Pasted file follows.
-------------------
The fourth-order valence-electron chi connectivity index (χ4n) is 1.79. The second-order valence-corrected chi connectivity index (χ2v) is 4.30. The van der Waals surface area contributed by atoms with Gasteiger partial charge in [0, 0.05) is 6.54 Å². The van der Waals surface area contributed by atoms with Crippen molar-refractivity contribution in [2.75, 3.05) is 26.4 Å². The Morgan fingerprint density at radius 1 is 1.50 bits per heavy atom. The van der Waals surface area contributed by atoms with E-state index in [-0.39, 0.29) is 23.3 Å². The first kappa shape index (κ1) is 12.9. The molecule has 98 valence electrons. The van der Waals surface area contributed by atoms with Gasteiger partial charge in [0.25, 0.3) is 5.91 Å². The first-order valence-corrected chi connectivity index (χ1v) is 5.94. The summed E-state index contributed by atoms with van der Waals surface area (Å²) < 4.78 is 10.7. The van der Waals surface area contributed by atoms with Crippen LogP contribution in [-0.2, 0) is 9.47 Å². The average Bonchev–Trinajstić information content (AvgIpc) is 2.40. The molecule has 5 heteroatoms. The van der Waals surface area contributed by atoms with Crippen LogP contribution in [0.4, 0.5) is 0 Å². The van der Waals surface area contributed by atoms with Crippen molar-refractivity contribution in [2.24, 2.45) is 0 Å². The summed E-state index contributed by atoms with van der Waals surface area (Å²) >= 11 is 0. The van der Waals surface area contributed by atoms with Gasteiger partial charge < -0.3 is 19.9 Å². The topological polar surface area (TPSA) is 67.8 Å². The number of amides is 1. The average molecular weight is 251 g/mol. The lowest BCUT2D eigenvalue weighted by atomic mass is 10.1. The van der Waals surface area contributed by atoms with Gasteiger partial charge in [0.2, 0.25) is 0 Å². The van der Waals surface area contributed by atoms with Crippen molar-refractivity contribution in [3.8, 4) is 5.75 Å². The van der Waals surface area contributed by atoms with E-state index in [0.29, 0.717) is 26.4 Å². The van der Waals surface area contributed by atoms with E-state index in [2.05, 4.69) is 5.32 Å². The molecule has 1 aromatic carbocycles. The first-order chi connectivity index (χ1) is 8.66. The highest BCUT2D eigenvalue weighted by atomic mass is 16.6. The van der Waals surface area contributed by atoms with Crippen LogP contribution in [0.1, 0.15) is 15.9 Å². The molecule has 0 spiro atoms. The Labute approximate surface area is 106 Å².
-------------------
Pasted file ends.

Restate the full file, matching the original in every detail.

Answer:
The fourth-order valence-electron chi connectivity index (χ4n) is 1.79. The second-order valence-corrected chi connectivity index (χ2v) is 4.30. The van der Waals surface area contributed by atoms with Gasteiger partial charge in [0, 0.05) is 6.54 Å². The van der Waals surface area contributed by atoms with Crippen molar-refractivity contribution in [2.75, 3.05) is 26.4 Å². The Morgan fingerprint density at radius 1 is 1.50 bits per heavy atom. The van der Waals surface area contributed by atoms with E-state index in [-0.39, 0.29) is 23.3 Å². The first kappa shape index (κ1) is 12.9. The molecule has 98 valence electrons. The van der Waals surface area contributed by atoms with Gasteiger partial charge in [0.25, 0.3) is 5.91 Å². The first-order valence-corrected chi connectivity index (χ1v) is 5.94. The summed E-state index contributed by atoms with van der Waals surface area (Å²) < 4.78 is 10.7. The van der Waals surface area contributed by atoms with Crippen LogP contribution in [-0.2, 0) is 9.47 Å². The average Bonchev–Trinajstić information content (AvgIpc) is 2.40. The molecule has 5 heteroatoms. The van der Waals surface area contributed by atoms with Crippen LogP contribution in [0.4, 0.5) is 0 Å². The van der Waals surface area contributed by atoms with Crippen molar-refractivity contribution in [2.24, 2.45) is 0 Å². The summed E-state index contributed by atoms with van der Waals surface area (Å²) >= 11 is 0. The van der Waals surface area contributed by atoms with Gasteiger partial charge < -0.3 is 19.9 Å². The topological polar surface area (TPSA) is 67.8 Å². The number of amides is 1. The average molecular weight is 251 g/mol. The lowest BCUT2D eigenvalue weighted by atomic mass is 10.1. The van der Waals surface area contributed by atoms with Gasteiger partial charge in [0.2, 0.25) is 0 Å². The van der Waals surface area contributed by atoms with Crippen molar-refractivity contribution in [3.8, 4) is 5.75 Å². The van der Waals surface area contributed by atoms with E-state index in [0.29, 0.717) is 26.4 Å². The van der Waals surface area contributed by atoms with E-state index in [2.05, 4.69) is 5.32 Å². The molecule has 1 aromatic carbocycles. The first-order chi connectivity index (χ1) is 8.66. The highest BCUT2D eigenvalue weighted by atomic mass is 16.6. The van der Waals surface area contributed by atoms with Crippen LogP contribution in [0.1, 0.15) is 15.9 Å². The molecule has 0 spiro atoms. The Labute approximate surface area is 106 Å².